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Jazz (Insert Gospel Here: ______)

The thought of playing jazz in the church never crossed my mind until I met a dynamic pianist by the name of Kevin "KC" Conley in my freshman year of college. At that point in time, I was really just looking for a church home away from home.

I will never forget the Sunday I walked into what was then Victorious Believers World Ministries (VBM). The people were extremely friendly and welcoming, the church building itself looked like a small-mega church with a huge parking lot. But above all, the musicians in the left corner of the pulpit produced a live sound that I had never heard in a church before.

This band sounded like an R&B/Soul band, in church and in my hunger to learn more as a musician, I gravitated to the band.

I remember at times when I'd be so tuned in to their riffs and licks, that I forgot I was in church. It was more of a Mary J. Blige, Musiq Soulchild, Jill Scott-type of vibe in the place. Only when KC hopped on the organ did the sound actually give a churchy feel. KC is also a dynamic organist.

I naturally gravitated to KC and the VBM band (Russell Smith, Dave Mann, and a different yet talented drummer every Sunday). KC and bass guitarist Russell became like big brothers to me. We'd stay for hours after church jamming and ocassionally they'd stop the music and open my mind to a new way of harmonization and improvisation.

KC's knowledge and love of music was definitely the driving force behind that sound. I am especially appreciative for his patience. He was the first to show me the capabilities of a jazzy, not-so-churchy sound as a tool for creativity, composition, instruction, and growth.

To truly understand what I am articulating through literature, check out KC's website and his new instructional DVD, both are awesome.

In December of  2009, Jason L. Smith took me under his wing and introduced to me the element of playing pure jazz in (and out of) a church setting. I mean straight bebop, ragtime, stride, and swing piano, in church! It was totally unpredictable jazz. The voicings, intervals, and chords were clearly of a totally different structure than that of gospel or R&B. It's more of an apple to oranges comparison.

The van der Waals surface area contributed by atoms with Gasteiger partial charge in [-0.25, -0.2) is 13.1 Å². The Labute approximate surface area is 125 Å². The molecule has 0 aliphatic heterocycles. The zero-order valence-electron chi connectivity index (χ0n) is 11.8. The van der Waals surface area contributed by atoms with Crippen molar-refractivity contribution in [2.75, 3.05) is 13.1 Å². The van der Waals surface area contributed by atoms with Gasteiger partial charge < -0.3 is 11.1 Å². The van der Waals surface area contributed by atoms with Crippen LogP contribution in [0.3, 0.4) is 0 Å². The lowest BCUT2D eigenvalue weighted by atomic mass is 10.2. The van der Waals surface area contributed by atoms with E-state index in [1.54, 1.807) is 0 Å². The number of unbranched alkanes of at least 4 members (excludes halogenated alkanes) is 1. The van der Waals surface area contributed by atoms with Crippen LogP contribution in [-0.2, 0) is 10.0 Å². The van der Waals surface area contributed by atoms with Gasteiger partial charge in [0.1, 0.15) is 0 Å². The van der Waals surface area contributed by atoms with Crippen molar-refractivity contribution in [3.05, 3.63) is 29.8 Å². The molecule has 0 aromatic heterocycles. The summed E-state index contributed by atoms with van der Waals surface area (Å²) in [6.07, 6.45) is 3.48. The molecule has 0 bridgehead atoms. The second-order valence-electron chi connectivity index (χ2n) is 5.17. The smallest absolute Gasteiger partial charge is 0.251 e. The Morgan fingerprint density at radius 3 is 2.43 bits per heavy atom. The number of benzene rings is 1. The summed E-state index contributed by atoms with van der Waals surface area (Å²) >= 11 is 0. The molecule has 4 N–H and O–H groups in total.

Jason himself is, in my view, the epitome of a jazz pianist. He knows the music and out and has traveled the world playing with all sorts of bands and big names. I've heard him absolutely rock the house at a jazz club before. He plays in a way that makes you want to withdraw your life savings and spend it all on jazz piano recordings.

Yet you can find him tickling the ivories at the Lovejoy Baptist Church on Sunday mornings. Check out Jason's website here.

Imagine hymns and popular gospel tunes being reharmonized in such a way that you can recognize the tune, but you know in your mind something different, something magical, is taking place musically.

That's what I'm looking to do in the coming years as I develop, listen, and learn. The challenge is breaking away from gospel. Literally de-programming myself of all of the gospel I've learned and heard through the years. I'm laying that sound down for the joys and big world of jazz and I've been privileged to learn from two great pianist. 

This new sound has been in the works for quite sometime now since my first encounter with KC, then taken to another level with Jason, but I still feel as though I can give more. My plan is to, like those two gentlemen, bring jazz theory into the church for a sound so unique, so different, so eccentric, and yet so moving.

Jazz is all about the music. Gospel is all about the message.

God Bless and Peace


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